Instead of paying for (impactful) people to be frozen (a recurring cryonics proposal in EA), the real value of cryonics as a cause may be to work on its expansion and 'normalisation'. This will be a challenge, and the weirdness associated with cryonics may negatively impact public perception of EA, especially since the most effective intervention may involve attempting to change this public perception. This is definitely something to keep in mind. Moreover, the project may not be worth its resources if anti-aging technologies reach the longevity escape point before cryonics becomes sufficiently 'normal', although it will still have uses in saving people from then-uncurable diseases.

Estimation is rather complicated; the difficulties are reminiscent of XRisk calculations, although cryonics lacks the feature of the destruction of 'a hypothetical overwhelming number of future sentients'; instead it covers only a moderate amount of sentients, scaling inversely with advances in medical technology. Despite this, the effectiveness of 'cryonics normalisation' (for lack of a better term) as a cause may still be worth discussing, simply because of its tremendous potential.

EDIT: A relevant blog post by Robin Hanson discussing both scale and other charitable aspects of cryonics

Important link that hasn't been mentioned yet:

The argument is that social reasons are a contributor to people not signing up for or being interested in brain preservation/cryonics, and that doing so yourself helps decrease that.

Epistemic status: low confidence on both parts of this comment.

On life extension research:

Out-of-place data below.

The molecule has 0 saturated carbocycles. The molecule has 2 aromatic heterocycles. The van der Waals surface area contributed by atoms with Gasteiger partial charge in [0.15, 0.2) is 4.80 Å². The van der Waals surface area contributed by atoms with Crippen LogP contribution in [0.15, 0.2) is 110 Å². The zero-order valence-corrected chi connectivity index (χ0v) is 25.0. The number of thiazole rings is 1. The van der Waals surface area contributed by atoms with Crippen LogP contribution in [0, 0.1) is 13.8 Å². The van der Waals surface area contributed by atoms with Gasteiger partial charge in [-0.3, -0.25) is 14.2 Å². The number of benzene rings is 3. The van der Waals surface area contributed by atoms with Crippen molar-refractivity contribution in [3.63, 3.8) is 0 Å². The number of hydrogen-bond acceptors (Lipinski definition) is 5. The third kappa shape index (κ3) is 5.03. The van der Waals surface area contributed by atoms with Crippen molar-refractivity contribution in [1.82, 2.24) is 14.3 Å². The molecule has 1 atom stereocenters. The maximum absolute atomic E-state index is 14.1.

See here and here, and be sure to read Owen's comments after clicking on the latter link. It's especially hard to do proper cost effectiveness estimates on SENS, though, because Aubrey de Grey seems quite overconfident (credence-wise) most of the time. SENS is still the best organization I know of that works on anti-aging, though.

On cyonics:

I suspect that most of the expected value from cyonics comes from the outcomes in which cyonics becomes widely enough available that cyonics organizations are able to lower costs (especially storage costs) substantially. Popularity would also help on the legal side of things-- being able to start cooling and perfusion just before legal death could be a huge boon, and earlier cooling is probably the easiest thing that could be done to increase the probability of successful cryonics outcomes in general.

A consideration for why cryonics should count as personal spending and not altruistic spending:

Suppose you have a gym membership and work out regularly. This will help you stay healthy for longer so you can have more productive years with which to help the world. So in a sense, the gym membership is good for the world. But you would not consider it as part of your charity budget.

You can extend this even further. Suppose you buy a nice suit which helps you look better in job interviews and you earn a higher-paying job, and then donate the extra money. This is good for the world too, but a new suit certainly doesn't count as charitable spending.

Similarly, even if signing up for cryonics helps you improve the world, it's not the same as donating to charity.